The Rite of Oak and Mistletoe

The Rite of Oak and Mistletoe

Cynthia Anne Cashman

Pale is the moonlight
Breaking through the autumn canopy.
Silhouettes of might oaks spread their branches wide.
Those gnarled ancient limbs stir,
Casting living shadows on the sleepy forest floor.

Chilled wind blows in intermittent gusts
Stirring the surround of fallen leaves.
They rustle, take flight, running circles in the night.
We circle round in the breath of this moment.
Embracing rituals of our past, of our people.

Let us have some mutton stew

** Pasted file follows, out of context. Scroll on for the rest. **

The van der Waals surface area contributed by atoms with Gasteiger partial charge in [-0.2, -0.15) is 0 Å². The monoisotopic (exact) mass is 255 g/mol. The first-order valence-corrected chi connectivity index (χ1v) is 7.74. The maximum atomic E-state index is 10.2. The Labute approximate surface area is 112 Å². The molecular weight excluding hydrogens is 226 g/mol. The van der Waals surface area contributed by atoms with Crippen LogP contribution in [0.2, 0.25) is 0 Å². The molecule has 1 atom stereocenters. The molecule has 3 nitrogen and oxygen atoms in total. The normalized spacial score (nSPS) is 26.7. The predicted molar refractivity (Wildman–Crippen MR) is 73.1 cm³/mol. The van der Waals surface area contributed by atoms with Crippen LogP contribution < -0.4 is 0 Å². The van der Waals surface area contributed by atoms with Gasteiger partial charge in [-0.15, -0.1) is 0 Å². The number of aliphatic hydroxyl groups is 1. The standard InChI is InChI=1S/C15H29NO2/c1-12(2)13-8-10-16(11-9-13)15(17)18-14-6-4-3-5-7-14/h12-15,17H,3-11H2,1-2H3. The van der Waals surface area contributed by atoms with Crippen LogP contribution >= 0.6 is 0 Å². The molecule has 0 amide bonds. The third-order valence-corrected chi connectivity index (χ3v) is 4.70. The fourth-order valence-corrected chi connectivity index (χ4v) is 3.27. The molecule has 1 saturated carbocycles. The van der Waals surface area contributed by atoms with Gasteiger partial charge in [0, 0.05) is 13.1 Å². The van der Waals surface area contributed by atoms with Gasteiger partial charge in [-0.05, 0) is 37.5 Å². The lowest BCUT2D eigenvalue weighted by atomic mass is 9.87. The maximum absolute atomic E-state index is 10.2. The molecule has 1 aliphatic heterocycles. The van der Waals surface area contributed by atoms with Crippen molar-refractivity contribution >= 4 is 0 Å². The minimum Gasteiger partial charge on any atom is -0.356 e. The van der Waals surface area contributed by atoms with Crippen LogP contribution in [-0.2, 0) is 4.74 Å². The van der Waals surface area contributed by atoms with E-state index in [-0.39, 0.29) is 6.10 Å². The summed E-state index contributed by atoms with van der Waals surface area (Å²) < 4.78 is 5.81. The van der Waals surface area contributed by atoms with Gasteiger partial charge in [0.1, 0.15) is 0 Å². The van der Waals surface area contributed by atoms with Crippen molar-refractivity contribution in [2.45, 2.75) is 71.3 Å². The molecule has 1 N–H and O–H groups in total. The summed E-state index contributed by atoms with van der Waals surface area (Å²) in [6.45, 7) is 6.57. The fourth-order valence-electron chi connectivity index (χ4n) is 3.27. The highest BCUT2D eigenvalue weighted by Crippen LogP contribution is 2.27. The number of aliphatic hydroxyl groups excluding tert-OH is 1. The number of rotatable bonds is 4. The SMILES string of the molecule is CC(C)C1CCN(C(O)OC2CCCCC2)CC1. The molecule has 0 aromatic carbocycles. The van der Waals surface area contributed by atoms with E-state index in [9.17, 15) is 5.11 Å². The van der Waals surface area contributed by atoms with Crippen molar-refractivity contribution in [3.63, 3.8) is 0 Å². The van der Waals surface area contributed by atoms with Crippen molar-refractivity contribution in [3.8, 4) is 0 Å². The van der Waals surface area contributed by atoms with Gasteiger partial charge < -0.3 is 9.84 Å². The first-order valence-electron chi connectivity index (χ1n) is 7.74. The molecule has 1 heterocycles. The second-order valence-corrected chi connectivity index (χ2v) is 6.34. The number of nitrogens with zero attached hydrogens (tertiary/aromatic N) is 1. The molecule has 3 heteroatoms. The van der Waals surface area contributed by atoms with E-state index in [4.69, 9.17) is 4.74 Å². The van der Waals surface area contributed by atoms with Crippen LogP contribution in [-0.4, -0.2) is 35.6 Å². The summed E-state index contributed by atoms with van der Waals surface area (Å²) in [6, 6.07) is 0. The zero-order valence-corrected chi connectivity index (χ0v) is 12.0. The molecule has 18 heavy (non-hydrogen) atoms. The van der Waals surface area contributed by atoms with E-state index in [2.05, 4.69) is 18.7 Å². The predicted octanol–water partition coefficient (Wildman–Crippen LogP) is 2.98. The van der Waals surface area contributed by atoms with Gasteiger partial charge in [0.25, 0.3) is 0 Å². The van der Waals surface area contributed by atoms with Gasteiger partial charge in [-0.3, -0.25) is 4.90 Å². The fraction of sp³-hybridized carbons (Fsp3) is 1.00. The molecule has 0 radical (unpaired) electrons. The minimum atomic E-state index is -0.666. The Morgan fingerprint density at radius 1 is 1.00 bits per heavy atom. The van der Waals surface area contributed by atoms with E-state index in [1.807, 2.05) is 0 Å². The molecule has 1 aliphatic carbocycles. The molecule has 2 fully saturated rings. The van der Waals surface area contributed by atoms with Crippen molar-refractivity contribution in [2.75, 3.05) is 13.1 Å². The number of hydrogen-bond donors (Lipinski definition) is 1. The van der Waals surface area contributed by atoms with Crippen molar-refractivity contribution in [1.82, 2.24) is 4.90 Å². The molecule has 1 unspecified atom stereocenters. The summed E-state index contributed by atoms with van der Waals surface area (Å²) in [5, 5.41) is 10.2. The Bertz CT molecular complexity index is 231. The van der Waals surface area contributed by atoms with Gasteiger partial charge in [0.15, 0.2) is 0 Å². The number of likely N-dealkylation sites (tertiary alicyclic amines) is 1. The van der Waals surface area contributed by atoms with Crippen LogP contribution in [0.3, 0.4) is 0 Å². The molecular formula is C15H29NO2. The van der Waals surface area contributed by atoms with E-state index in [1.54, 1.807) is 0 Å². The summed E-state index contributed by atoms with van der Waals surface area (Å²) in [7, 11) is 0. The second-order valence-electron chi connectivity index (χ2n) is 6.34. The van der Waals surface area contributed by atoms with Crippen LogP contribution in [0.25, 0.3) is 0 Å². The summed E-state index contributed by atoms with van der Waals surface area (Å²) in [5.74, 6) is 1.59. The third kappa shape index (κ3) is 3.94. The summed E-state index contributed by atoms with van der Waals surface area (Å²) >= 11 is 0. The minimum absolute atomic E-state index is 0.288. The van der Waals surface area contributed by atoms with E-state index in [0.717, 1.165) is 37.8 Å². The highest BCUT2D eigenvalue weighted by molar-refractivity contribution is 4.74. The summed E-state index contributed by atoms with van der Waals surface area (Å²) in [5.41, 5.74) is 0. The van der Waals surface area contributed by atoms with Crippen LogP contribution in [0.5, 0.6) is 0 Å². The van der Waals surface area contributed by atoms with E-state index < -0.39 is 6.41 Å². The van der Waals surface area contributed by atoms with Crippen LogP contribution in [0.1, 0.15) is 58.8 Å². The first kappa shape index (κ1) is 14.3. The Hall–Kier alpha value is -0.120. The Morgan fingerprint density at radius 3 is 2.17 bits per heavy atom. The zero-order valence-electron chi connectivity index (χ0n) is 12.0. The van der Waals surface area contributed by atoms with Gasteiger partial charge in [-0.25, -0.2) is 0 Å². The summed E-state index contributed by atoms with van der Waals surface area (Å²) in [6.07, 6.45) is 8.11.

Under this great sacred oak.
Tip a brew,
While Druids austere don the white coat.

Keep the caldron hot,
As we add to this pot.
The makin’ of a healing potion
Is now in motion.

Under this hailing moon
We come to commune.
Serving the old gods of Celtic core
In fertility rites and antidote lore.

Bring the golden sickle,
Holy mistletoe cut a mickle.
Slaughter the white bulls—two.
Bind the horns through.

Offerings gathered, sacrificed.
The makings of an elixir spiced.
Propitious gifts to hallows bestowed
With hopes of blessin’ from some higher abode.

Days tumble forward until our last sigh.
We look to the sky, those stars, as we tread Mother Earth.
We come now raising our voices
In chants of a prayer—this sacred night.

Cynthia Anne Cashman

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